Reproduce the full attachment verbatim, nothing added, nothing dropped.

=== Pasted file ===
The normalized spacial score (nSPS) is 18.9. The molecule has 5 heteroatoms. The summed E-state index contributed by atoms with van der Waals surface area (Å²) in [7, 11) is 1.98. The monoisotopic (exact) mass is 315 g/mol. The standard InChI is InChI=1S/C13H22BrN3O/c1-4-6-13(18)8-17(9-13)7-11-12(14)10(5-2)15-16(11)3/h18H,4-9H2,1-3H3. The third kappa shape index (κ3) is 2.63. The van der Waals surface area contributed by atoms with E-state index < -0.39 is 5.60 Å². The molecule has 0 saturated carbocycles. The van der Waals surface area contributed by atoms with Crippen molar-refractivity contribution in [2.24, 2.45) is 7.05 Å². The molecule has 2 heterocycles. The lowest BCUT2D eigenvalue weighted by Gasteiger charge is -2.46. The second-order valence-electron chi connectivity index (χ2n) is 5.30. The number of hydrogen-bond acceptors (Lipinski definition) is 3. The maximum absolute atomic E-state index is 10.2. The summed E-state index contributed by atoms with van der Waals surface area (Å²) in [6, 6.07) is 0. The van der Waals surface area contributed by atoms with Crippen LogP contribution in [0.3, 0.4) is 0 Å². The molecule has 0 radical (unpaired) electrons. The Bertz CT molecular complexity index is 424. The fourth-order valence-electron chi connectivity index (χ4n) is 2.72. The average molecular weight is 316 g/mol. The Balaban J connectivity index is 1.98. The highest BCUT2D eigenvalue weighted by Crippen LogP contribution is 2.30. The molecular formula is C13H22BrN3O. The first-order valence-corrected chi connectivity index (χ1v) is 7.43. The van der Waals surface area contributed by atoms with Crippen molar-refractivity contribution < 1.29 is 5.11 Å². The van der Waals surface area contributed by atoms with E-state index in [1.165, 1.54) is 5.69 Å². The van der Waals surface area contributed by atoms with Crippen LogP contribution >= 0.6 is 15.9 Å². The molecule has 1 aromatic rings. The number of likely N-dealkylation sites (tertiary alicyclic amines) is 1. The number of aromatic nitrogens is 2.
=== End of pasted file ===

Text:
The normalized spacial score (nSPS) is 18.9. The molecule has 5 heteroatoms. The summed E-state index contributed by atoms with van der Waals surface area (Å²) in [7, 11) is 1.98. The monoisotopic (exact) mass is 315 g/mol. The standard InChI is InChI=1S/C13H22BrN3O/c1-4-6-13(18)8-17(9-13)7-11-12(14)10(5-2)15-16(11)3/h18H,4-9H2,1-3H3. The third kappa shape index (κ3) is 2.63. The van der Waals surface area contributed by atoms with E-state index < -0.39 is 5.60 Å². The molecule has 0 saturated carbocycles. The van der Waals surface area contributed by atoms with Crippen molar-refractivity contribution in [2.24, 2.45) is 7.05 Å². The molecule has 2 heterocycles. The lowest BCUT2D eigenvalue weighted by Gasteiger charge is -2.46. The second-order valence-electron chi connectivity index (χ2n) is 5.30. The number of hydrogen-bond acceptors (Lipinski definition) is 3. The maximum absolute atomic E-state index is 10.2. The summed E-state index contributed by atoms with van der Waals surface area (Å²) in [6, 6.07) is 0. The van der Waals surface area contributed by atoms with Crippen LogP contribution in [0.3, 0.4) is 0 Å². The molecule has 0 radical (unpaired) electrons. The Bertz CT molecular complexity index is 424. The fourth-order valence-electron chi connectivity index (χ4n) is 2.72. The average molecular weight is 316 g/mol. The Balaban J connectivity index is 1.98. The highest BCUT2D eigenvalue weighted by Crippen LogP contribution is 2.30. The molecular formula is C13H22BrN3O. The first-order valence-corrected chi connectivity index (χ1v) is 7.43. The van der Waals surface area contributed by atoms with Crippen molar-refractivity contribution < 1.29 is 5.11 Å². The van der Waals surface area contributed by atoms with E-state index in [1.165, 1.54) is 5.69 Å². The van der Waals surface area contributed by atoms with Crippen LogP contribution >= 0.6 is 15.9 Å². The molecule has 1 aromatic rings. The number of likely N-dealkylation sites (tertiary alicyclic amines) is 1. The number of aromatic nitrogens is 2.